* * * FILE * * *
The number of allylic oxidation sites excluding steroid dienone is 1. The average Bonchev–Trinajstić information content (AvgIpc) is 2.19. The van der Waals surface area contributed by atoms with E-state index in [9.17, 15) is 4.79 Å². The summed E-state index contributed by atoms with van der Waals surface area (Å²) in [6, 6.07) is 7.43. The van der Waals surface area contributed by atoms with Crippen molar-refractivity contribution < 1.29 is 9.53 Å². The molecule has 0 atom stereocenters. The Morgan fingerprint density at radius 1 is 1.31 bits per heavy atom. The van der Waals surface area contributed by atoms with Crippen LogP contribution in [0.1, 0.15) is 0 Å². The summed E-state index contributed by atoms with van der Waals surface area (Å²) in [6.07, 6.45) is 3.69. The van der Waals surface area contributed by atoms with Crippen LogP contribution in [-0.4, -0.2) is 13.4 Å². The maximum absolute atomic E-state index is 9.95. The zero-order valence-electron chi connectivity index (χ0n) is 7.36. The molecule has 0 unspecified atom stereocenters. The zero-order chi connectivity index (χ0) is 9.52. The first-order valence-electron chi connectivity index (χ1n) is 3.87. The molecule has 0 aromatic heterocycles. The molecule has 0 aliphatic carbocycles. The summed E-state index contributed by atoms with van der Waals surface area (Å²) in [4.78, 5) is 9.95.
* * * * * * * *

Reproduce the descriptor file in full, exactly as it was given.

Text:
The number of allylic oxidation sites excluding steroid dienone is 1. The average Bonchev–Trinajstić information content (AvgIpc) is 2.19. The van der Waals surface area contributed by atoms with E-state index in [9.17, 15) is 4.79 Å². The summed E-state index contributed by atoms with van der Waals surface area (Å²) in [6, 6.07) is 7.43. The van der Waals surface area contributed by atoms with Crippen molar-refractivity contribution < 1.29 is 9.53 Å². The molecule has 0 atom stereocenters. The Morgan fingerprint density at radius 1 is 1.31 bits per heavy atom. The van der Waals surface area contributed by atoms with Crippen LogP contribution in [0.1, 0.15) is 0 Å². The summed E-state index contributed by atoms with van der Waals surface area (Å²) in [6.07, 6.45) is 3.69. The van der Waals surface area contributed by atoms with Crippen LogP contribution in [-0.4, -0.2) is 13.4 Å². The maximum absolute atomic E-state index is 9.95. The zero-order valence-electron chi connectivity index (χ0n) is 7.36. The molecule has 0 unspecified atom stereocenters. The zero-order chi connectivity index (χ0) is 9.52. The first-order valence-electron chi connectivity index (χ1n) is 3.87. The molecule has 0 aromatic heterocycles. The molecule has 0 aliphatic carbocycles. The summed E-state index contributed by atoms with van der Waals surface area (Å²) in [4.78, 5) is 9.95.